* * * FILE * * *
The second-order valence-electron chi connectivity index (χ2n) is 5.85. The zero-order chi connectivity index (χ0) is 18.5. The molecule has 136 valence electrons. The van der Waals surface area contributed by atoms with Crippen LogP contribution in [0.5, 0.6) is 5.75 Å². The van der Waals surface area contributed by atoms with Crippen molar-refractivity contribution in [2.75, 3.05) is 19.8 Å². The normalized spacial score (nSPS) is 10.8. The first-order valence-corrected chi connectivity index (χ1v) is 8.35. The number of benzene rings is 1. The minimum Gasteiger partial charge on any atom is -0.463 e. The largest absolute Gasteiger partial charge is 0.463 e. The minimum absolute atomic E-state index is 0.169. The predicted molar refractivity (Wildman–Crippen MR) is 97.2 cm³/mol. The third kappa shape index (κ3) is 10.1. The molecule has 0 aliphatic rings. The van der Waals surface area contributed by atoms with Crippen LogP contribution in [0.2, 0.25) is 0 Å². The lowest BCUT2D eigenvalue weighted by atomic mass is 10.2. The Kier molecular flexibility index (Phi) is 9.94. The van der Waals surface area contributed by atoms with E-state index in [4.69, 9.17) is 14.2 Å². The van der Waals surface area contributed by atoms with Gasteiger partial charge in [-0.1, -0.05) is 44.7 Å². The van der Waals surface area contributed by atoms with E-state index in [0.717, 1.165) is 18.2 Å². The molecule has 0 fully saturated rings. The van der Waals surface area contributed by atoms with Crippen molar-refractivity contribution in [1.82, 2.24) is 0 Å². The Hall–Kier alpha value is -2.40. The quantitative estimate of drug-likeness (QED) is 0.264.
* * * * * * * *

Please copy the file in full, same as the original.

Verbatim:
The second-order valence-electron chi connectivity index (χ2n) is 5.85. The zero-order chi connectivity index (χ0) is 18.5. The molecule has 136 valence electrons. The van der Waals surface area contributed by atoms with Crippen LogP contribution in [0.5, 0.6) is 5.75 Å². The van der Waals surface area contributed by atoms with Crippen molar-refractivity contribution in [2.75, 3.05) is 19.8 Å². The normalized spacial score (nSPS) is 10.8. The first-order valence-corrected chi connectivity index (χ1v) is 8.35. The number of benzene rings is 1. The minimum Gasteiger partial charge on any atom is -0.463 e. The largest absolute Gasteiger partial charge is 0.463 e. The minimum absolute atomic E-state index is 0.169. The predicted molar refractivity (Wildman–Crippen MR) is 97.2 cm³/mol. The third kappa shape index (κ3) is 10.1. The molecule has 0 aliphatic rings. The van der Waals surface area contributed by atoms with Crippen LogP contribution in [0.2, 0.25) is 0 Å². The lowest BCUT2D eigenvalue weighted by atomic mass is 10.2. The Kier molecular flexibility index (Phi) is 9.94. The van der Waals surface area contributed by atoms with E-state index in [4.69, 9.17) is 14.2 Å². The van der Waals surface area contributed by atoms with Gasteiger partial charge in [-0.1, -0.05) is 44.7 Å². The van der Waals surface area contributed by atoms with E-state index in [0.717, 1.165) is 18.2 Å². The molecule has 0 fully saturated rings. The van der Waals surface area contributed by atoms with Crippen molar-refractivity contribution in [1.82, 2.24) is 0 Å². The Hall–Kier alpha value is -2.40. The quantitative estimate of drug-likeness (QED) is 0.264.